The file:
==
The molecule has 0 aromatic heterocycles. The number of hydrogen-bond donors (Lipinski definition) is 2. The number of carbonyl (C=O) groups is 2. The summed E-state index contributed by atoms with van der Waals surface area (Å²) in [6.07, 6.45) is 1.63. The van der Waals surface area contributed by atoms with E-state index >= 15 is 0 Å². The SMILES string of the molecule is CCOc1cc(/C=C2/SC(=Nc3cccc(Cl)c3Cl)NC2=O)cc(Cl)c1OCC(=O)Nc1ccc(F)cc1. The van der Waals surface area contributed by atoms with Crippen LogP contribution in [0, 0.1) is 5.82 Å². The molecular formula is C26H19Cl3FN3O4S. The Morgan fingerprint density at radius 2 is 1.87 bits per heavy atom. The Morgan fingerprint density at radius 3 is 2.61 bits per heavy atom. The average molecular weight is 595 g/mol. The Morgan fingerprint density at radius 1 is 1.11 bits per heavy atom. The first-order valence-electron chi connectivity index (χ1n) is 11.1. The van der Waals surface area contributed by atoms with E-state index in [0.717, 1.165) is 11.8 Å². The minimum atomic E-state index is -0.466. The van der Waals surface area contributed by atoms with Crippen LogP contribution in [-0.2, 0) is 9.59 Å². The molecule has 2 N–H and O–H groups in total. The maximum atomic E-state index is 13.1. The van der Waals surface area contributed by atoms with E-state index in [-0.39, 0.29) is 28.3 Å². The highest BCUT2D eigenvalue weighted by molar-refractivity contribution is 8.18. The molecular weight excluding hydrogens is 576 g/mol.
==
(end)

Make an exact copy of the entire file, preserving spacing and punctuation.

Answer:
The molecule has 0 aromatic heterocycles. The number of hydrogen-bond donors (Lipinski definition) is 2. The number of carbonyl (C=O) groups is 2. The summed E-state index contributed by atoms with van der Waals surface area (Å²) in [6.07, 6.45) is 1.63. The van der Waals surface area contributed by atoms with E-state index >= 15 is 0 Å². The SMILES string of the molecule is CCOc1cc(/C=C2/SC(=Nc3cccc(Cl)c3Cl)NC2=O)cc(Cl)c1OCC(=O)Nc1ccc(F)cc1. The van der Waals surface area contributed by atoms with Crippen LogP contribution in [0, 0.1) is 5.82 Å². The molecular formula is C26H19Cl3FN3O4S. The Morgan fingerprint density at radius 2 is 1.87 bits per heavy atom. The Morgan fingerprint density at radius 3 is 2.61 bits per heavy atom. The average molecular weight is 595 g/mol. The Morgan fingerprint density at radius 1 is 1.11 bits per heavy atom. The first-order valence-electron chi connectivity index (χ1n) is 11.1. The van der Waals surface area contributed by atoms with E-state index in [0.717, 1.165) is 11.8 Å². The minimum atomic E-state index is -0.466. The van der Waals surface area contributed by atoms with Crippen LogP contribution in [-0.2, 0) is 9.59 Å². The molecule has 2 N–H and O–H groups in total. The maximum atomic E-state index is 13.1. The van der Waals surface area contributed by atoms with E-state index in [-0.39, 0.29) is 28.3 Å². The highest BCUT2D eigenvalue weighted by molar-refractivity contribution is 8.18. The molecular weight excluding hydrogens is 576 g/mol.